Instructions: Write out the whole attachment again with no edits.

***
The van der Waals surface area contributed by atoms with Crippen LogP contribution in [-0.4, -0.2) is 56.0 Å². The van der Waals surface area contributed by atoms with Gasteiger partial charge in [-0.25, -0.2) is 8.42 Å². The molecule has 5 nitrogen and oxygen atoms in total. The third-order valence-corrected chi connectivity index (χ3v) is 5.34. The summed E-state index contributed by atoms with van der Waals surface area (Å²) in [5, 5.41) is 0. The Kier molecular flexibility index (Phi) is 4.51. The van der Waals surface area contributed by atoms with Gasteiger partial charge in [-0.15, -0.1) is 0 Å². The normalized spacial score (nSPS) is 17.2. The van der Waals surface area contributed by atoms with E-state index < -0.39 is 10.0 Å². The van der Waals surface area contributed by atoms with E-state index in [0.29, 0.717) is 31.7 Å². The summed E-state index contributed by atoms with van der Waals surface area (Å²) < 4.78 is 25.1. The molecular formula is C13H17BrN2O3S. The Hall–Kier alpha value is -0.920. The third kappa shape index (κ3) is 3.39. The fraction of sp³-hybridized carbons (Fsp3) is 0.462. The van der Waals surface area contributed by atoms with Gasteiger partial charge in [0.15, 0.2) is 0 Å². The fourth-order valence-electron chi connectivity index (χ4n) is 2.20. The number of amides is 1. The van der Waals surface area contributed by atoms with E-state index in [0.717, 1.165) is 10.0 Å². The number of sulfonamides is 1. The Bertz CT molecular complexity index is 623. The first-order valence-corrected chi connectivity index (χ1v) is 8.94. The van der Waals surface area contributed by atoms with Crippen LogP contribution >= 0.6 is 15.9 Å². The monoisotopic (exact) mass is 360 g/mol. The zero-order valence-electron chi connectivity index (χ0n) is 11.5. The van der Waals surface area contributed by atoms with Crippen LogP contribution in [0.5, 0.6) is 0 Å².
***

The van der Waals surface area contributed by atoms with Crippen LogP contribution in [-0.4, -0.2) is 56.0 Å². The van der Waals surface area contributed by atoms with Gasteiger partial charge in [-0.25, -0.2) is 8.42 Å². The molecule has 5 nitrogen and oxygen atoms in total. The third-order valence-corrected chi connectivity index (χ3v) is 5.34. The summed E-state index contributed by atoms with van der Waals surface area (Å²) in [5, 5.41) is 0. The Kier molecular flexibility index (Phi) is 4.51. The van der Waals surface area contributed by atoms with Gasteiger partial charge in [-0.15, -0.1) is 0 Å². The normalized spacial score (nSPS) is 17.2. The van der Waals surface area contributed by atoms with E-state index < -0.39 is 10.0 Å². The van der Waals surface area contributed by atoms with E-state index in [0.29, 0.717) is 31.7 Å². The summed E-state index contributed by atoms with van der Waals surface area (Å²) < 4.78 is 25.1. The molecular formula is C13H17BrN2O3S. The Hall–Kier alpha value is -0.920. The third kappa shape index (κ3) is 3.39. The fraction of sp³-hybridized carbons (Fsp3) is 0.462. The van der Waals surface area contributed by atoms with Gasteiger partial charge in [0.15, 0.2) is 0 Å². The fourth-order valence-electron chi connectivity index (χ4n) is 2.20. The number of amides is 1. The van der Waals surface area contributed by atoms with E-state index in [0.717, 1.165) is 10.0 Å². The number of sulfonamides is 1. The Bertz CT molecular complexity index is 623. The first-order valence-corrected chi connectivity index (χ1v) is 8.94. The van der Waals surface area contributed by atoms with Crippen LogP contribution >= 0.6 is 15.9 Å². The monoisotopic (exact) mass is 360 g/mol. The zero-order valence-electron chi connectivity index (χ0n) is 11.5. The van der Waals surface area contributed by atoms with Crippen LogP contribution in [0.5, 0.6) is 0 Å².